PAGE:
The rolling hills, luscious farmlands and historic towns of Tuscany are usually swarming with tourists and visitors come the peak summer months, so if you can plan a break to the popular Italian region in March for an early spring break then you’d be foolish not to! Generally quite mild in March, with fewer windows of sunshine and highs of 17 degrees, you won’t have much luck if you are hoping to top up your tan but visiting in this quieter month will save you from the increased tourist prices that are incurred at high season.

The most popular towns in this region are Florence, Pisa and Siena, and the main airport for the region is Pisa, less than hour from Florence by train. Easy to explore by car or bus, you’ll also have the opportunity to soak up the sights of the surrounding hillsides with their blooming wild flowers, traditional rustic houses and impressive Renaissance architecture.

What to bring

To ward off any cooler spells lightweight layers would be best and a raincoat just in case the heavens do open. English is spoken in most of the region’s main towns but you may find you struggle slightly in the smaller villages. If you can find the time to learn a few basic Italian phrases they will leave you in good stead for a travelling tour of the area. The best way to experience the beauty and character of the region is to travel by car and vehicle hire will require proof of travel insurance and your driving documents so be sure to pack these.

Stay at…

There are plenty of welcoming hotels and bed and breakfasts in the famous wine region of Chianti, which is ideally located between Florence and Siena making it a great base for visitors to explore the area. You’ll need to decide whether you want to find accommodation in a village or relax in the rustic charms of a countryside abode, but you can find equally remarkable hotels at very affordable rates in both.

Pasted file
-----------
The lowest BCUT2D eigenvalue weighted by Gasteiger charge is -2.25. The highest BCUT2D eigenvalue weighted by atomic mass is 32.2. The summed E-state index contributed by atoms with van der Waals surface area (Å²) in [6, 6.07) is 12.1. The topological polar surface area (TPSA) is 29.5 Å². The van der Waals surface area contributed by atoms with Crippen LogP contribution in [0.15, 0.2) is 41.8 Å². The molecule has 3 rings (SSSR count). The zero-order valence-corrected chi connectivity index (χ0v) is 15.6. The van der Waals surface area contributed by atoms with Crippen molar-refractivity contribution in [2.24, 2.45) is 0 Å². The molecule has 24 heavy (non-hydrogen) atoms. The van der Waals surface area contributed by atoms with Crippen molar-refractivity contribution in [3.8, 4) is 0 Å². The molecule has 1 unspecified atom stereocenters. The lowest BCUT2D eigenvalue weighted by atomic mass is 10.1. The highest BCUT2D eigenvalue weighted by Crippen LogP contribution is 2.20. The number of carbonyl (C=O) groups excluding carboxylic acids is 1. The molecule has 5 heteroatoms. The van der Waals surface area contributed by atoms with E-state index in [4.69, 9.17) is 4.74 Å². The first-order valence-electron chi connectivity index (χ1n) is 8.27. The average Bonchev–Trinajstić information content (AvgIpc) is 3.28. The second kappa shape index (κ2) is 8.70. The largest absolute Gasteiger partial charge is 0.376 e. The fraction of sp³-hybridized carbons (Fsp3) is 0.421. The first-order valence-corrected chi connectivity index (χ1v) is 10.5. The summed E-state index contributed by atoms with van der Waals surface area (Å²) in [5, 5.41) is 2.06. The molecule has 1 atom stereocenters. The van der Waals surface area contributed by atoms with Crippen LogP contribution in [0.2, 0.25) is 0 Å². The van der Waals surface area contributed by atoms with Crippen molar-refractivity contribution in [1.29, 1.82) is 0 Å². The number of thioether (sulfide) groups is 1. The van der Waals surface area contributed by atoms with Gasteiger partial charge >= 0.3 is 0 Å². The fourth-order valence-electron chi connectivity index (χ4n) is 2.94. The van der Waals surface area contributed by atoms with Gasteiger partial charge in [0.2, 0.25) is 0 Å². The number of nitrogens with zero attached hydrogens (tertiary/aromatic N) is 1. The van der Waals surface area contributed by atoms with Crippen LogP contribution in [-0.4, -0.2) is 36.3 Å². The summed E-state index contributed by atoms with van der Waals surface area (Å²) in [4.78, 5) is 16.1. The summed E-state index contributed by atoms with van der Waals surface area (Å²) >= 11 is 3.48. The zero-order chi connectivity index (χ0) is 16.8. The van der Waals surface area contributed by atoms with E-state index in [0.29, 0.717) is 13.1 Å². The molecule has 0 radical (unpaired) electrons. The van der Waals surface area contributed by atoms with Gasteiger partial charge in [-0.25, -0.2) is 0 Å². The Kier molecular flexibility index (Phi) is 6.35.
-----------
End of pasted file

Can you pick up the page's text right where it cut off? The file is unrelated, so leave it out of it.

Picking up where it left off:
Favoured for its simplistic but delicious flavours, Tuscan cuisine is not fancy but strong and wholesome. Start off with traditional bruschetta and a main of Italian spring lamb if it is on the menu, or a bowl of traditional Tuscan Pici whole wheat pasta. Locally grown asparagus and fresh artichokes should also be readily available during this season and the popular Tuscan dish of baccalà – salt-dried cod softened in water and cooked with tomatoes and white wine – is sure to delight.


Piazza del Campo, Siena
The main pubic space in Siena, the Piazza del Campo is one of the grandest and largest medieval squares in Europe. Once an open marketplace, the square is now a destination for visitors to come and witness the break taking architectural beauty of the buildings that circle it. The square also houses the monumental Fonte Gaia fountain, carved out of white marble in 1419 by famous Sienan sculptor Jacoppo della Quercia.

The Leaning Tower, Pisa
You couldn’t come to Tuscany and not pay a visit to the famous Leaning Tower. Built on soil too weak to withstand its weight, the tower first began to lean once only 3 of the 8 levels had been completed. A recovery attempt took place from 1990-2001 to further stabilise the structure from complete collapse. If you are planning to visit the tower also stop by the rest of the Campo dei Miracoli to admire the unique Italian design of the sacred building.

Villa Reale di Marlia, Lucca
Constructed in the 15th century, the sprawling gardens of this late-renaissance villa have a heavy baroque influence. Notable sights within the grounds include the beautiful Theatre of Water with its cascading fountains and mosaic decoration, and the ornamental Lemon Garden complete with reclining twin giant statues.

To help remember your Tuscan adventure why not record your travel route on your own personalised map to keep a log of where you’ve been!

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